NOW ON TO THE TITLE OF THIS POST! - With this I had to run a Google search. - "Can Software Kill?" - (with quotes) - 573 hits with most leading to links to the following link -


TechNewsWorld - 4-13-04 - Software can kill you. Don't think so? Talk to the family members of 21 deceased patients treated at the National Cancer Institute in Panama in November 2000. The cancer patients died after being overdosed by a Cobalt-60 radiotherapy machine. The technicians who entered patient and medication data into the software that guided that machine will stand trial starting May18th in Panama City on charges of second-degree murder.
According to published reports, Ferrari's North America division recalled 353 cars in 1999 because of a software programming error. Some Ferrari 360 Modena and 360 Modena F1 models manufactured in the previous year contained a glitch in the electronic instrument module that prevented a warning light from illuminating if a problem was detected with a car's brake system.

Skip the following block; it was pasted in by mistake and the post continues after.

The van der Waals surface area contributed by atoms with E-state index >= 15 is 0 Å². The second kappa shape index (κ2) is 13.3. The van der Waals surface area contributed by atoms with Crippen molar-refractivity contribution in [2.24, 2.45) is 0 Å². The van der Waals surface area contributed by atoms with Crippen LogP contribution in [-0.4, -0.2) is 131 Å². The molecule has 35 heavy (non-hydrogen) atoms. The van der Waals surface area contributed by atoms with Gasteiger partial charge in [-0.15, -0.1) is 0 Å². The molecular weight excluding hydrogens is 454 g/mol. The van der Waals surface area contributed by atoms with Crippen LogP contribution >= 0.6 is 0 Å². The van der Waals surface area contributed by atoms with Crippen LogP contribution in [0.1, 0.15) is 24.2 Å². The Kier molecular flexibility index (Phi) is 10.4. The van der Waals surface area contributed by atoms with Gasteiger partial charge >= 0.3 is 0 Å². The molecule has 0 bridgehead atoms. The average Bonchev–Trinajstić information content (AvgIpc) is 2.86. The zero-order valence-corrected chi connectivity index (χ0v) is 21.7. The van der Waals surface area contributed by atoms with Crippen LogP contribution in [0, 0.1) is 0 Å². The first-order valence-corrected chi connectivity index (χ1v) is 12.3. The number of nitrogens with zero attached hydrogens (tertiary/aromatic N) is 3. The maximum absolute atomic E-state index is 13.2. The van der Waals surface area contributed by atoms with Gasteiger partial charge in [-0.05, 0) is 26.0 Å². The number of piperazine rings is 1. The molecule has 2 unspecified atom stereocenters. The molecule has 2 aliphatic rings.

But it's not just in cars that buggy software is threatening life and limb. Computer programming is now embedded in much of the equipment and appliances that permeate homes, schools and the workplace, making software quality a major issue. Most software releases are far from perfect, and software industry analysts admit there is little difference in the quality control applied to industrial programming and retail products.
- end quotes -

prying1 sez: While I don't think it is yet time to put on white robes, drag out the old "END OF THE WORLD" signs and give up our day jobs, I do think that supporting companies like Solidware Technologies would be a good thing. If you know anyone who deals in programming and works with chip design send them the link. Who knows. Some day it might save a life. Besides, they get to play with it for 60 days for free.